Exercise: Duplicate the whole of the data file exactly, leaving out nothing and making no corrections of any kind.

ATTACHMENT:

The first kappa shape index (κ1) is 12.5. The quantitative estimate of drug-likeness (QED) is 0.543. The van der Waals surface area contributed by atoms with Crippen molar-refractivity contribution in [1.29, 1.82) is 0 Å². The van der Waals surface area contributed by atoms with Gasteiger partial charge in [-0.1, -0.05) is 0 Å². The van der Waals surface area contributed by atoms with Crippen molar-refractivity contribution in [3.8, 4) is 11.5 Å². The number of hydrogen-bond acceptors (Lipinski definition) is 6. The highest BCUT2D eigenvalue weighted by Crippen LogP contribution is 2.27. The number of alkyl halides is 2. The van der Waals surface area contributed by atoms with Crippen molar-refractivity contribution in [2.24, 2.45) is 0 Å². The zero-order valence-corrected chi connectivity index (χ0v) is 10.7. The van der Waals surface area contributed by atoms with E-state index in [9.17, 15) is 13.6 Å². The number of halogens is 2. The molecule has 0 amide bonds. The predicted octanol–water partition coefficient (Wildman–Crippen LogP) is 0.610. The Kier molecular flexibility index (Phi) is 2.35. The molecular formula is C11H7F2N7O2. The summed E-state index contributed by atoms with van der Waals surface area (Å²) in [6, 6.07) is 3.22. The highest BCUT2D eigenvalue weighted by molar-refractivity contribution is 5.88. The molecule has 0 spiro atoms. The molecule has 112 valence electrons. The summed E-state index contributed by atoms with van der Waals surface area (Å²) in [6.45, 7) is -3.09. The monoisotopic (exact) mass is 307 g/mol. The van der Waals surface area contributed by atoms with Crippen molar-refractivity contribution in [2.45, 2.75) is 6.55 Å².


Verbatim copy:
The first kappa shape index (κ1) is 12.5. The quantitative estimate of drug-likeness (QED) is 0.543. The van der Waals surface area contributed by atoms with Crippen molar-refractivity contribution in [1.29, 1.82) is 0 Å². The van der Waals surface area contributed by atoms with Gasteiger partial charge in [-0.1, -0.05) is 0 Å². The van der Waals surface area contributed by atoms with Crippen molar-refractivity contribution in [3.8, 4) is 11.5 Å². The number of hydrogen-bond acceptors (Lipinski definition) is 6. The highest BCUT2D eigenvalue weighted by Crippen LogP contribution is 2.27. The number of alkyl halides is 2. The van der Waals surface area contributed by atoms with Crippen molar-refractivity contribution in [2.24, 2.45) is 0 Å². The zero-order valence-corrected chi connectivity index (χ0v) is 10.7. The van der Waals surface area contributed by atoms with E-state index in [9.17, 15) is 13.6 Å². The number of halogens is 2. The molecule has 0 amide bonds. The predicted octanol–water partition coefficient (Wildman–Crippen LogP) is 0.610. The Kier molecular flexibility index (Phi) is 2.35. The molecular formula is C11H7F2N7O2. The summed E-state index contributed by atoms with van der Waals surface area (Å²) in [6, 6.07) is 3.22. The highest BCUT2D eigenvalue weighted by molar-refractivity contribution is 5.88. The molecule has 0 spiro atoms. The molecule has 112 valence electrons. The summed E-state index contributed by atoms with van der Waals surface area (Å²) in [6.45, 7) is -3.09. The monoisotopic (exact) mass is 307 g/mol. The van der Waals surface area contributed by atoms with Crippen molar-refractivity contribution in [2.45, 2.75) is 6.55 Å².